Support for Race-Conscious Admissions

The U.S. Supreme Court will once again consider Abigail Fisher's case challenging race-conscious admissions. In December, the court will begin oral arguments in Fisher v. University of Texas at Austin (Fisher II). This week marked the final deadline for submitting briefs to the Supreme Court on the key affirmative action case, Inside Higher Ed reports.

Fisher originally sued UT Austin in 2008 after she was rejected from the university.

In 2013, the Supreme Court issued a 7-1 decision vacating the lower court Fifth Circuit ruling that had upheld the admissions program and remanding the case to the Fifth Circuit for further consideration. The ruling reaffirmed that public colleges could consider race in admissions, but only under strict conditions. The Supreme Court instructed the Fifth Circuit to review the case anew and to apply stricter scrutiny to its evaluation of the program.

Last summer, the Fifth Circuit court did just that and ruled again in favor of the institution. Fisher subsequently filed an appeal of the decision, which is the case that the Supreme Court has now agreed to consider.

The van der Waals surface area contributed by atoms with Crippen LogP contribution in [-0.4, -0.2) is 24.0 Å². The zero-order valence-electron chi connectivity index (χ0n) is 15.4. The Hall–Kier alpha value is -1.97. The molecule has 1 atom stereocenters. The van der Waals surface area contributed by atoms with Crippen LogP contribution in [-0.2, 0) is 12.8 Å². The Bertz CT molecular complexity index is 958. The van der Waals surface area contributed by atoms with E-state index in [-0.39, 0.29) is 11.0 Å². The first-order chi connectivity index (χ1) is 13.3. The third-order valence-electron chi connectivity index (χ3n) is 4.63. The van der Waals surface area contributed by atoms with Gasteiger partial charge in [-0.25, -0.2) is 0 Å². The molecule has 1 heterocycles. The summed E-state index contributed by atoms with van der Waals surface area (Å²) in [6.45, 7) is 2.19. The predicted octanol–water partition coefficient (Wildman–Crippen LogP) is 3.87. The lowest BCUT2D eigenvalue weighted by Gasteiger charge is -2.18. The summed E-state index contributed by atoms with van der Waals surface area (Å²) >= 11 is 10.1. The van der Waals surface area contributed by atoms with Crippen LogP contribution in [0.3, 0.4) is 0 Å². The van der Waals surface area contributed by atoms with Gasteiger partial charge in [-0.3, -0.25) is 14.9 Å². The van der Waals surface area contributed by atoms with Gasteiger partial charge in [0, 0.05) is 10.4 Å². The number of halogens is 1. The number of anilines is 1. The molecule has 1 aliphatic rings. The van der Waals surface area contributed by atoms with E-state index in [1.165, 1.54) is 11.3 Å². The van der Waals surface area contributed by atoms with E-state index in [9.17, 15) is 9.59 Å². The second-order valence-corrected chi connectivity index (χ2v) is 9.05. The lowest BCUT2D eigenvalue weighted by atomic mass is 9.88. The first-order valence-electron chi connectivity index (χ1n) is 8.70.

AACRAO, along with the College Board, the Law School Admission Council, and the National Association for College Admission Counseling, filed an amicus brief on Monday backing the right of colleges to consider race in admissions. The American Council on Education filed a similar brief on Friday on behalf of itself and 37 other higher education groups representing college presidents, various parts of academe, accreditors, and faculty groups. The court received a slew of other briefs defending race-conscious admissions from labor groups like the National Education Association and the American Federation of Teachers; Teach for America; House Education and the Workforce ranking member Bobby Scott (D-Va.); Rep. Rubén Hinojosa (D-Texas); and other congressional Democrats.

The deadline for those opposing the University of Texas position was in September, and a range of groups that oppose the consideration of race in admissions submitted briefs at that time.


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